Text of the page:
While it is true that some tests, like MRI and CT scans, may be performed better (better images, better contrast administration, etc) at some locations than others, many times the test is similar but the costs to the patient may be widely divergent. Yet, for most patients the exact costs are not known until the bill arrives in the mail. A recent study shows that many patients will consider the costs of these expensive tests if they are provided beforehand. Here’s the NY Times link, MRI study, and an excerpt:
A study released Monday in the journal Health Affairs suggests we are smarter than that.
The insurer WellPoint provided members who had scheduled an appointment for an elective magnetic resonance imaging test with a list of other scanners in their area that could do the test at a lower price. The alternative providers had been vetted for quality, and patients were asked if they wanted help rescheduling the test somewhere that delivered “better value.”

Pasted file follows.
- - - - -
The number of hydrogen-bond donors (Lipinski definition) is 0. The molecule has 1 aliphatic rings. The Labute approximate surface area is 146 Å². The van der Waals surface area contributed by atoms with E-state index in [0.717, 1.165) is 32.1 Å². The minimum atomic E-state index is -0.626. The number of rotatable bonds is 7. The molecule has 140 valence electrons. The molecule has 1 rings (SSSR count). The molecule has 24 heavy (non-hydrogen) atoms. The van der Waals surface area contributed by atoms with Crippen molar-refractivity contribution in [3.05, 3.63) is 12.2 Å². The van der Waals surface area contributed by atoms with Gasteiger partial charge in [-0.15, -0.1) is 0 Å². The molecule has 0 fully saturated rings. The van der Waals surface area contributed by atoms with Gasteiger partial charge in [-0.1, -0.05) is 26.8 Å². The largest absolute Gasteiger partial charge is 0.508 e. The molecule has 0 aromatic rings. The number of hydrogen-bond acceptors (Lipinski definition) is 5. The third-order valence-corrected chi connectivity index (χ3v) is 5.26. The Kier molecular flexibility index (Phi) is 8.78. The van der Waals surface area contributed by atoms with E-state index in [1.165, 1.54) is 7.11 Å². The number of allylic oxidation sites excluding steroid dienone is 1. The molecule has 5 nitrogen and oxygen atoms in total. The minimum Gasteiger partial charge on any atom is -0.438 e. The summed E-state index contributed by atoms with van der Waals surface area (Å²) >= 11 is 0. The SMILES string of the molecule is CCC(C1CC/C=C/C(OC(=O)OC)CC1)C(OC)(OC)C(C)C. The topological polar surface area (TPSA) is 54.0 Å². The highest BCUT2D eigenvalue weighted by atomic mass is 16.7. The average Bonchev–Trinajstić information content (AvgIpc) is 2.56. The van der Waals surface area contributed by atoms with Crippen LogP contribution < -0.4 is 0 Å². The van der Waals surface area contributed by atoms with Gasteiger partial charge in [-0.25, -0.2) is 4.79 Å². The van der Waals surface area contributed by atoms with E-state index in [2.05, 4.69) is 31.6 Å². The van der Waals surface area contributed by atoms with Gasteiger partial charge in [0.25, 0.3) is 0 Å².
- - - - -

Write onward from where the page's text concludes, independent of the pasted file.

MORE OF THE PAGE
Fifteen percent of patients agreed to change their test to a cheaper center. “We shined a light on costs,” said Dr. Sam Nussbaum, WellPoint’s chief medical officer. “We acted as a concierge and engaged consumers giving them information about cost and quality.”
The program resulted in a $220 cost reduction (18.7 percent) per test over the course of two years, said Andrea DeVries, the director of payer and provider research at HealthCore, a subsidiary of WellPoint, which conducted the study. It compared the costs of scanning people in the WellPoint program with those of people in plans that did not offer such services.
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